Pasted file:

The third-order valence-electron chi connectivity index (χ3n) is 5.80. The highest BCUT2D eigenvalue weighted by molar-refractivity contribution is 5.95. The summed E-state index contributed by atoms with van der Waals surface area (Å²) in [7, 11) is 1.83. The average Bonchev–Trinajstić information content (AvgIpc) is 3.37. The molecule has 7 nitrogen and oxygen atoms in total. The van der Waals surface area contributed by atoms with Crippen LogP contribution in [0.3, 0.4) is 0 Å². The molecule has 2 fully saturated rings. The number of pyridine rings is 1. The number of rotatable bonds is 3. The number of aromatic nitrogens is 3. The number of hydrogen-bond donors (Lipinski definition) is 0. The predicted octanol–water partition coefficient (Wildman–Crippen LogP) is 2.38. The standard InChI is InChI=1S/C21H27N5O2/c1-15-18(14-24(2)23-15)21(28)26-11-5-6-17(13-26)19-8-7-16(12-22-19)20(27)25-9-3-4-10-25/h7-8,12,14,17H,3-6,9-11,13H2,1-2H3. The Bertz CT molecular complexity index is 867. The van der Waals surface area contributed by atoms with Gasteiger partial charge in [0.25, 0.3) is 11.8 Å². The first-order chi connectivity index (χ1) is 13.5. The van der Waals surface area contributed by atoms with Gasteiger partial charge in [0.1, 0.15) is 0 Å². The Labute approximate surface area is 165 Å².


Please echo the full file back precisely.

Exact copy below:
The third-order valence-electron chi connectivity index (χ3n) is 5.80. The highest BCUT2D eigenvalue weighted by molar-refractivity contribution is 5.95. The summed E-state index contributed by atoms with van der Waals surface area (Å²) in [7, 11) is 1.83. The average Bonchev–Trinajstić information content (AvgIpc) is 3.37. The molecule has 7 nitrogen and oxygen atoms in total. The van der Waals surface area contributed by atoms with Crippen LogP contribution in [0.3, 0.4) is 0 Å². The molecule has 2 fully saturated rings. The number of pyridine rings is 1. The number of rotatable bonds is 3. The number of aromatic nitrogens is 3. The number of hydrogen-bond donors (Lipinski definition) is 0. The predicted octanol–water partition coefficient (Wildman–Crippen LogP) is 2.38. The standard InChI is InChI=1S/C21H27N5O2/c1-15-18(14-24(2)23-15)21(28)26-11-5-6-17(13-26)19-8-7-16(12-22-19)20(27)25-9-3-4-10-25/h7-8,12,14,17H,3-6,9-11,13H2,1-2H3. The Bertz CT molecular complexity index is 867. The van der Waals surface area contributed by atoms with Gasteiger partial charge in [0.25, 0.3) is 11.8 Å². The first-order chi connectivity index (χ1) is 13.5. The van der Waals surface area contributed by atoms with Gasteiger partial charge in [0.1, 0.15) is 0 Å². The Labute approximate surface area is 165 Å².